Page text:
My reading list on leadership goes up and down with the seasons. I’m currently reading An Unhurried Leader by Alan Fadling. Hopefully my next post will have gleanings from his wonderful book! This post is a continuation of my leadership series (see post 1 and post 2) and I felt it was most appropriate to reflect on the greatest leader of all, Jesus.
Jesus did not come to earth as the type of leader everyone expected and hoped for. He did not come as a proud and triumphant warrior but as a meek, gentle baby. He didn’t preach in beautiful and extravagant venues wooing people with emotion and wit but instead in homes, boats, and hillsides preaching and teaching about relationships and sharing the truth about sin and forgiveness, God’s grace and mercy. And he did not die gallantly destroying his enemies but loving them instead and making a way for new life in him. Jesus came not to be served but to serve, and the life of Jesus can teach us many lessons about leadership.
Jesus came not to be served but to serve others. We witnessed examples of his servant heart when he provided for a wedding, fed thousands, visited sick and dying people, and washed his disciples’ feet. Service was central to Jesus’ ministry. He didn’t put his own agenda ahead of God’s. After all, in the garden of Gethsemane Jesus prayed, “Not as I will, but as you will,” Matthew 26:39 (NIV). He led by example through service and invites us to do the same.
We saw Jesus do crazy scandalous things when he spoke to the woman at the well, healed people on the Sabbath, and allowed himself to be mocked, spit on, and crucified. He loved his disciples and friends deeply, and we see him moved to tears in scripture. These cues encourage me to love deeply, to love the unlovable, love those I don’t like, and love deeply even when it may mean I get hurt. Jesus had human feelings, he loved tenaciously, and I believe he calls us to do the same.
“If you love those who love you, what credit is that to you? Even sinners love those who love them. And if you do good to those who are good to you, what credit is that to you? Even sinners do that. And if you lend to those from whom you expect repayment, what credit is that to you? Even sinners lend to sinners, expecting to be repaid in full. But love your enemies, do good to them, and lend to them without expecting to get anything back. Then your reward will be great, and you will be children of the Most High, because he is kind to the ungrateful and wicked. Be merciful, just as your Father is merciful,” Luke 6:32-26 (NIV).
One of the greatest lessons I glean from Jesus is that he was always connected to God the Father through prayer. “Father, thank you for hearing me,” John 11:41 (NIV).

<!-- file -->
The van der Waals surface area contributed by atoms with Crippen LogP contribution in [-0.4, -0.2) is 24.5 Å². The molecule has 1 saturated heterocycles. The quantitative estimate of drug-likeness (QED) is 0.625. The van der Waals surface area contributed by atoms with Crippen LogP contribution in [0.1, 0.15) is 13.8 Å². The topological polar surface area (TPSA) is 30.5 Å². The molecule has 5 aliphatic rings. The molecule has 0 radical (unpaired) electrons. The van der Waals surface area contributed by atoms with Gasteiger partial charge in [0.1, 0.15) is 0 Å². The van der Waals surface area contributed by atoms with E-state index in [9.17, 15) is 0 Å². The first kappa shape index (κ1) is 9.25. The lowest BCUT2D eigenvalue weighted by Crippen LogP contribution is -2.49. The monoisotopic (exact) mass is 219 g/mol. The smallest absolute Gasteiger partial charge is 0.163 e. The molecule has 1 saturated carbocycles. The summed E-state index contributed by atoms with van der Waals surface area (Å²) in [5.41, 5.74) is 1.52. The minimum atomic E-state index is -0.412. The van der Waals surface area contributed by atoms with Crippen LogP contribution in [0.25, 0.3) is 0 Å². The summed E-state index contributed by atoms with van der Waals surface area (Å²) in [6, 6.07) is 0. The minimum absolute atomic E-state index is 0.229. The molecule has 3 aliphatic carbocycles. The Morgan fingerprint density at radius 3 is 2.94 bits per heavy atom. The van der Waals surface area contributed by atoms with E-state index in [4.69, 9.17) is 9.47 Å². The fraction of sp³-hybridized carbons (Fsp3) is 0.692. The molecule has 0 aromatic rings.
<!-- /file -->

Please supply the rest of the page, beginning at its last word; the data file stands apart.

In addition to praying to his father, Jesus went away to be filled and then comes back. “But Jesus often withdrew to lonely places and prayed,” Luke 5:16 (NIV). Don’t let the word “often” escape you. If Jesus chose to withdraw to pray and be filled, how much more important is it that we connect with God? Plugging into God through worship, prayer, solitude, or music*—however you best connect— is crucial to leadership. We ought to lead from this place of abundance rather than selfishness, emptiness, or any other place.
As we prepare to lead in our home, small group, community, school, or at work, we have an opportunity to set our minds on “whatever is true, whatever is noble, whatever is right, whatever is pure, whatever is lovely, whatever is admirable–if anything is excellent or praiseworthy–think about such things,” Philippians 4:8 (NIV). Jesus took time to listen to God the Father before making decisions, and I believe he desires for us to do the same.
Reflect the Son
As leaders, we have an opportunity to reflect God’s heart with our lives. To do this, we get to live out our most authentic lives in all we do, learning to trust God more and give all the glory to him. My prayer is that we would learn from Jesus’ example and allow his life to influence everything we say and do, so that we may be leaders after Jesus’ own heart.
Thank you, God, for the gift of Jesus! Thank you that he took away the sin of the world and that he takes my sin too. Thank you that you call each one of us to yourself. I love you, Father God. Amen. Alleluia!
Be blessed abundantly!
*I encourage you to read Sacred Pathways by Gary Thomas for more information on discovering how you best connect with God
Part of this blog was first posted on the Living Wellness Blog